Last week I shared a post which talked through 15 ways that you can become more environmentally sustainable, and the response was brilliant. I’m going to be talking through this in detail in a post later in the week, but lately I’ve been feeling very low about the online world. I won’t dive in right now, but basically – researching and talking about something that genuinely matters in the world was really fulfilling for me. I loved using the platform that I’ve built for something that might make a difference, albeit a small one.
Today’s post is going to follow suit and hopefully be somewhat educational & of value to people. We’re in the midst of a wonderful heat wave in Ireland at the moment, but I really worry about how our furry friends are coping. So if you have a dog, cat, rabbit or guinea pig, I hope you’ll keep reading to make sure that you’re doing your best for your pet in the heat.
I want to preface the following points by stating the obvious – I am not a vet or an expert in this field, but these are a few pointers that I found when researching the topic. My sister is training to be a vet though, so these are kind of backed up by her experience and (extensive) knowledge on the topic. I also received a press release last week from Village Vets who are doing their utmost to make sure our animals are protected in the heat, so some pointers are coming from them too.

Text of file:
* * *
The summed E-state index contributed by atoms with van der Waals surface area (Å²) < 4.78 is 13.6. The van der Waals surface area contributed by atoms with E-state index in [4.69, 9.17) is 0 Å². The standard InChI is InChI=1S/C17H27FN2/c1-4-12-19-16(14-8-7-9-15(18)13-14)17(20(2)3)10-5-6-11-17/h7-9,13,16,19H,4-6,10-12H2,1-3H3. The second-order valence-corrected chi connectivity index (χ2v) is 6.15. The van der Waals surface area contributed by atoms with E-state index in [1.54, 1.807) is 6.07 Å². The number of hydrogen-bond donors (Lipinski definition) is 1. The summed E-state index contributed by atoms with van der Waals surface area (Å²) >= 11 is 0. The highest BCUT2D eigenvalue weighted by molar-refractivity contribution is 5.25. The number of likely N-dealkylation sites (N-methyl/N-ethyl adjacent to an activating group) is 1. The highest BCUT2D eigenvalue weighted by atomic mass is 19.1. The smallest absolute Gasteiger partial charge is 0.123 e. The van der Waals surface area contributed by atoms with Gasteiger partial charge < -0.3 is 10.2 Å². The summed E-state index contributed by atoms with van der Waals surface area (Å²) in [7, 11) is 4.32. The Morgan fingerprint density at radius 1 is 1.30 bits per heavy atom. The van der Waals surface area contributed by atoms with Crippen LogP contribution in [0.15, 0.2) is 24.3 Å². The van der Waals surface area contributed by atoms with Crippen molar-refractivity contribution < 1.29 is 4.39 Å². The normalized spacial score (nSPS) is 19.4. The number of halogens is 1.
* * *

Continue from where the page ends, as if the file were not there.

Side note: Village Vets are hosting a series of First Aid Classes for pet owners in the Dublin/Meath area this week. For more informations on these, click this link.
Tips for Keeping Your Pets Safe in The Heat
5 Second Rule – if you lay the back of your hand on tarmac and can’t keep it there for 5 seconds because it’s too hot, then this is means it’s too hot for your pets to walk on.
No Walkies – in the height of the afternoon heat, it’s just too hot to bring your dogs out for long walks. They’ll get dehydrated very quickly – it’s better to just keep them at home where they can stay cool. If you want to bring them out for a run, try doing so first thing in the morning or last thing in the evening.
Hydration Station – make sure they always have lots of fresh water. Also make sure to rinse their water bowls each day – we’ve noticed lots of bugs landing in Geoff & Harry’s bowl so you’re better off to make sure these are gone.
Time for a Chop – if your dog is the type of breed that can be groomed and have a haircut, make sure you get them one. Short haired dogs will be fine as they shed, but a dog like Geoff needs to have his hair cut every second month.
*Make sure you triple check that your dog is suitable for hair cuts. I know some long haired dogs that have double coats (Husky’s for example) and it is recommended that they don’t get them cut.
Cars – so we all know that you should never ever leave your dog in the car alone under any circumstances. Even with the windows down, or if you’re just gone for a few minutes – don’t do it! It’s so dangerous. What if you got distracted, or something happened to you while you were gone? The dog would suffer a horrible death overheating in the car. On the radio during the week, they were recommending that you don’t drive with pets in the afternoon heat. If they’re in the boot, the sun will be beaming down on them and they’ll overheat. Similarly to walkies, try drive them places first thing in the morning or last thing at night.